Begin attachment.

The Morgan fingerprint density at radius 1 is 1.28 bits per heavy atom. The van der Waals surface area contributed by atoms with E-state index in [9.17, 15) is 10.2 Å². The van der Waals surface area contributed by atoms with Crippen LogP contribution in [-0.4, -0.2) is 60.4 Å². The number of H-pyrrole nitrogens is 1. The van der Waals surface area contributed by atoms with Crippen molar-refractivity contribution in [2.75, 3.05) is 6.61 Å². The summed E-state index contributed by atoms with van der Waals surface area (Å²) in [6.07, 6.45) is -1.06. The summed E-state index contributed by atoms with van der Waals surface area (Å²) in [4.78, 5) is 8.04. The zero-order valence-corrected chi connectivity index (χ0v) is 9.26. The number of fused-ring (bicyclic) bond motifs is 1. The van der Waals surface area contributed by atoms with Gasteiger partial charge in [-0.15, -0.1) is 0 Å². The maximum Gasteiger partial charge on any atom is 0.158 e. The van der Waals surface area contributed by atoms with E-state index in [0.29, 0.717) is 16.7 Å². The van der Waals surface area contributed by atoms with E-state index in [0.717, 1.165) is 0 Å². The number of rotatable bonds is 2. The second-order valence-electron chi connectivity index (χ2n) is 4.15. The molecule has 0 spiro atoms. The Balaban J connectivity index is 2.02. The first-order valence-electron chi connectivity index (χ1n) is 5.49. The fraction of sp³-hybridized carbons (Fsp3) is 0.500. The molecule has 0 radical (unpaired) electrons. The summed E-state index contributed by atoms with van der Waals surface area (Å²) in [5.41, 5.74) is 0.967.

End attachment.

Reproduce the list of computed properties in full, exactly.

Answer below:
The Morgan fingerprint density at radius 1 is 1.28 bits per heavy atom. The van der Waals surface area contributed by atoms with E-state index in [9.17, 15) is 10.2 Å². The van der Waals surface area contributed by atoms with Crippen LogP contribution in [-0.4, -0.2) is 60.4 Å². The number of H-pyrrole nitrogens is 1. The van der Waals surface area contributed by atoms with Crippen molar-refractivity contribution in [2.75, 3.05) is 6.61 Å². The summed E-state index contributed by atoms with van der Waals surface area (Å²) in [6.07, 6.45) is -1.06. The summed E-state index contributed by atoms with van der Waals surface area (Å²) in [4.78, 5) is 8.04. The zero-order valence-corrected chi connectivity index (χ0v) is 9.26. The number of fused-ring (bicyclic) bond motifs is 1. The van der Waals surface area contributed by atoms with Gasteiger partial charge in [-0.15, -0.1) is 0 Å². The maximum Gasteiger partial charge on any atom is 0.158 e. The van der Waals surface area contributed by atoms with E-state index in [0.29, 0.717) is 16.7 Å². The van der Waals surface area contributed by atoms with E-state index in [0.717, 1.165) is 0 Å². The number of rotatable bonds is 2. The second-order valence-electron chi connectivity index (χ2n) is 4.15. The molecule has 0 spiro atoms. The Balaban J connectivity index is 2.02. The first-order valence-electron chi connectivity index (χ1n) is 5.49. The fraction of sp³-hybridized carbons (Fsp3) is 0.500. The molecule has 0 radical (unpaired) electrons. The summed E-state index contributed by atoms with van der Waals surface area (Å²) in [5.41, 5.74) is 0.967.